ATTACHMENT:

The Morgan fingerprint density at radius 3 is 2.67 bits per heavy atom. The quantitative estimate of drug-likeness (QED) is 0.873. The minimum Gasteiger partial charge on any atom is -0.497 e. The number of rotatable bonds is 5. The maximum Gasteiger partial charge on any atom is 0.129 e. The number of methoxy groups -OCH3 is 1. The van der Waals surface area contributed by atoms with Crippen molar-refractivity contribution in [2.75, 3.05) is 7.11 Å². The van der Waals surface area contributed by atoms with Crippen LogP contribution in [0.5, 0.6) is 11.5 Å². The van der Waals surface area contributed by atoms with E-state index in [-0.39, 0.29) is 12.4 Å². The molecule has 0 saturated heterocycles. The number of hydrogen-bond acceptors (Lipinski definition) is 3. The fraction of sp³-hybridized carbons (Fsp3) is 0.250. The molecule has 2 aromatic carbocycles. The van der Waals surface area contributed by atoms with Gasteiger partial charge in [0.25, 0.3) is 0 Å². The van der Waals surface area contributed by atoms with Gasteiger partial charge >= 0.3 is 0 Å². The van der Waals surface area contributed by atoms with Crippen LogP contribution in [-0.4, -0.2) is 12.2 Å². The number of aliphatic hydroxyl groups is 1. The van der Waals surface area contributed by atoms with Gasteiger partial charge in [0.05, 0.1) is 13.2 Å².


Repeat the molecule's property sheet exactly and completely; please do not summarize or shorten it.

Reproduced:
The Morgan fingerprint density at radius 3 is 2.67 bits per heavy atom. The quantitative estimate of drug-likeness (QED) is 0.873. The minimum Gasteiger partial charge on any atom is -0.497 e. The number of rotatable bonds is 5. The maximum Gasteiger partial charge on any atom is 0.129 e. The number of methoxy groups -OCH3 is 1. The van der Waals surface area contributed by atoms with Crippen molar-refractivity contribution in [2.75, 3.05) is 7.11 Å². The van der Waals surface area contributed by atoms with Crippen LogP contribution in [0.5, 0.6) is 11.5 Å². The van der Waals surface area contributed by atoms with E-state index in [-0.39, 0.29) is 12.4 Å². The molecule has 0 saturated heterocycles. The number of hydrogen-bond acceptors (Lipinski definition) is 3. The fraction of sp³-hybridized carbons (Fsp3) is 0.250. The molecule has 2 aromatic carbocycles. The van der Waals surface area contributed by atoms with Gasteiger partial charge in [0.25, 0.3) is 0 Å². The van der Waals surface area contributed by atoms with Gasteiger partial charge >= 0.3 is 0 Å². The van der Waals surface area contributed by atoms with Crippen LogP contribution in [-0.4, -0.2) is 12.2 Å². The number of aliphatic hydroxyl groups is 1. The van der Waals surface area contributed by atoms with Gasteiger partial charge in [0.05, 0.1) is 13.2 Å².